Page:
What’s on my bookshelf?
I love to read. If you share my nerdy enthusiasm, you might enjoy this page, featuring a variety of books about money, work and life that I recommend.
Deep Work, by Cal Newport
If you’re tired of getting distracted by email, social media, and small tasks that don’t move the needle, then you need to read this book. Deep work – focus – doesn’t come naturally to a lot of people, yet it’s critically important to our success as employees and entrepreneurs.
In a world where it’s incredibly easy to get caught in an endless cycle of checking and replying to email, rushing to meetings, and trying every new tool that promises more productivity, there’s a severe lack of focus. Your attention span is limited when you’re attempting to take care of hundreds of little tasks throughout the day.
What creates progress is the ability to do deep work. That is, to focus on our primary objective – the one thing that will move the needle.
Newport explains how to do this in his book, and explores the Deep Work Hypothesis, which states that the ability to do deep work is becoming more rare, yet at the same time, more valuable.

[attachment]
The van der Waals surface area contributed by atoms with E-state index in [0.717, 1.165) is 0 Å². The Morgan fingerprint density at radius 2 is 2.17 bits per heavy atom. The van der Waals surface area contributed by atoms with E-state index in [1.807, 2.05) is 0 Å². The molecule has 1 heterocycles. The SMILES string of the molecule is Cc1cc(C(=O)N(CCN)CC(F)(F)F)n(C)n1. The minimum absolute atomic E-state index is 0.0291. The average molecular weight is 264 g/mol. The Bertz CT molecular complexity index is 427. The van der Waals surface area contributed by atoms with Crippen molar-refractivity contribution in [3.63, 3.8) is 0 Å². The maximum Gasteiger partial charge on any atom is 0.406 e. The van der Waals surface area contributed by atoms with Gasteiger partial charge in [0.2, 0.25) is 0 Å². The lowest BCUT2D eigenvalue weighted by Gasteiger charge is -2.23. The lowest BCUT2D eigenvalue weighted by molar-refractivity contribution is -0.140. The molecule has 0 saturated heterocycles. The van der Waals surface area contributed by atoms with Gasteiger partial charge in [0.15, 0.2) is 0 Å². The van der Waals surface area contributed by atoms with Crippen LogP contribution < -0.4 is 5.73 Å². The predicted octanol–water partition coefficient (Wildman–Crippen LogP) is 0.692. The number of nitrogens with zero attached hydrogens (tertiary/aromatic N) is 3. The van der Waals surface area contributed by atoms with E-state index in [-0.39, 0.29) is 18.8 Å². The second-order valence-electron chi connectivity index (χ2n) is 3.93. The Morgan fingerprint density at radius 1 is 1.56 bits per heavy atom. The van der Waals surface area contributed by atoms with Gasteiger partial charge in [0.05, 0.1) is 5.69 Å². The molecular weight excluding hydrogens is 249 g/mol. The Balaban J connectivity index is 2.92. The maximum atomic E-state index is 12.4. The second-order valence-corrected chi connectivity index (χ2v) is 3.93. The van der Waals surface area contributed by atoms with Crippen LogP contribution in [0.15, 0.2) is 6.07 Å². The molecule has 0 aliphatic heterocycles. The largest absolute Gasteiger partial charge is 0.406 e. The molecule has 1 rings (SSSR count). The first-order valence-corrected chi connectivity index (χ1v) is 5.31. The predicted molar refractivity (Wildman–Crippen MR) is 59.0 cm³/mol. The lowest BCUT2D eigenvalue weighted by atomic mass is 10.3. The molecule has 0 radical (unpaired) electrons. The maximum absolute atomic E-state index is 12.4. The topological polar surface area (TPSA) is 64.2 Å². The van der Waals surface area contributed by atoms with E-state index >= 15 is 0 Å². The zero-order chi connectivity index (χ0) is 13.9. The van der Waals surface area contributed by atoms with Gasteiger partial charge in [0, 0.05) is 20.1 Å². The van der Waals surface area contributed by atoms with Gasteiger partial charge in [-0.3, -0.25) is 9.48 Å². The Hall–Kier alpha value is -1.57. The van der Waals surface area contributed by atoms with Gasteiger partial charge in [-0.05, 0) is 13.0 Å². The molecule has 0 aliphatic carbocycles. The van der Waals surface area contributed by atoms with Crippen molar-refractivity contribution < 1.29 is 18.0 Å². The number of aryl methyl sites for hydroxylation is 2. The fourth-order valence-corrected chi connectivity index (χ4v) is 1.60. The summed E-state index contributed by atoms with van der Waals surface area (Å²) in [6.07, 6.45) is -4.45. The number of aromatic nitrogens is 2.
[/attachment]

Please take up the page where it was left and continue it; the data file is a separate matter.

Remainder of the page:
168 Hours, by Laura Vanderkam
I also interviewed Laura on my podcast, and reading this book inspired me to track my time in 15 minute increments for a week straight. The results? I found out I wasted time like it was a part-time job.
In 168 Hours, Laura explains that we have a lot more time than we think we do. While it may seem like our schedules involve never-ending to-do lists, that’s a false narrative. Most of us have plenty of time left – after work and sleep are accounted for – to spend time doing things we enjoy.
Laura herself is a mom of four, and she’s no stranger to working long hours and figuring out how to manage life outside of that. But surprisingly, it’s not as hard as we might think.
Part of the problem is that most of us are overworked, and that leads to our brains forcing us to take breaks. The time that I wasted was a result of not taking intentional breaks.
Read this book if you need a refreshing outlook on how to manage your time, if you feel overworked and exhausted at the end of the day, or you don’t believe you actually have any time left to spare.
- Getting Things Done by David Allen. Classic book that taught me the importance of maintaining Inbox Zero, a goal that I reach about once every three months. 🙂
- The 4-Hour Workweek by Tim Ferriss. Another classic. This taught me to “fire my clients” — get rid of the paying clients who create the most hassle, so I can focus my limited time on good clients. It also taught me the significance of the “80/20 Principal” — 80 percent of your results come from 20 percent of your efforts.